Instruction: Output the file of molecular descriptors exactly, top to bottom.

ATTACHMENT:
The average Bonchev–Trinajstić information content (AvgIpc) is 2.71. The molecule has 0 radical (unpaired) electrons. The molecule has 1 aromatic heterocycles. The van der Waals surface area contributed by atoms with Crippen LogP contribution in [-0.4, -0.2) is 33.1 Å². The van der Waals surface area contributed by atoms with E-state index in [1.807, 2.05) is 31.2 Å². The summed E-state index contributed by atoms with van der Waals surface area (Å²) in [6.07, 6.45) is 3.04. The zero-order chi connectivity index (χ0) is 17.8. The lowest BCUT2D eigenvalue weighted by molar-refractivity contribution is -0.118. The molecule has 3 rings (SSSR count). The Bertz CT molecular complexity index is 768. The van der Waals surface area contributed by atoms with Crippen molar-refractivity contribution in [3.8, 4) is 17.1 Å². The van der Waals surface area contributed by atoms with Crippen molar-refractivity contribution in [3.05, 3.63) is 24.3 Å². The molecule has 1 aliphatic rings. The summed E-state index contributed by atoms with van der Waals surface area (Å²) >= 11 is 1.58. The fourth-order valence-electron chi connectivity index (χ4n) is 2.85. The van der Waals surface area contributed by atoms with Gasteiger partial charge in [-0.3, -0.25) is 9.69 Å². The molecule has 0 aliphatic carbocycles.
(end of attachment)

The average Bonchev–Trinajstić information content (AvgIpc) is 2.71. The molecule has 0 radical (unpaired) electrons. The molecule has 1 aromatic heterocycles. The van der Waals surface area contributed by atoms with Crippen LogP contribution in [-0.4, -0.2) is 33.1 Å². The van der Waals surface area contributed by atoms with E-state index in [1.807, 2.05) is 31.2 Å². The summed E-state index contributed by atoms with van der Waals surface area (Å²) in [6.07, 6.45) is 3.04. The zero-order chi connectivity index (χ0) is 17.8. The lowest BCUT2D eigenvalue weighted by molar-refractivity contribution is -0.118. The molecule has 3 rings (SSSR count). The Bertz CT molecular complexity index is 768. The van der Waals surface area contributed by atoms with Crippen molar-refractivity contribution in [3.8, 4) is 17.1 Å². The van der Waals surface area contributed by atoms with Crippen molar-refractivity contribution in [3.05, 3.63) is 24.3 Å². The molecule has 1 aliphatic rings. The summed E-state index contributed by atoms with van der Waals surface area (Å²) >= 11 is 1.58. The fourth-order valence-electron chi connectivity index (χ4n) is 2.85. The van der Waals surface area contributed by atoms with Gasteiger partial charge in [-0.3, -0.25) is 9.69 Å². The molecule has 0 aliphatic carbocycles.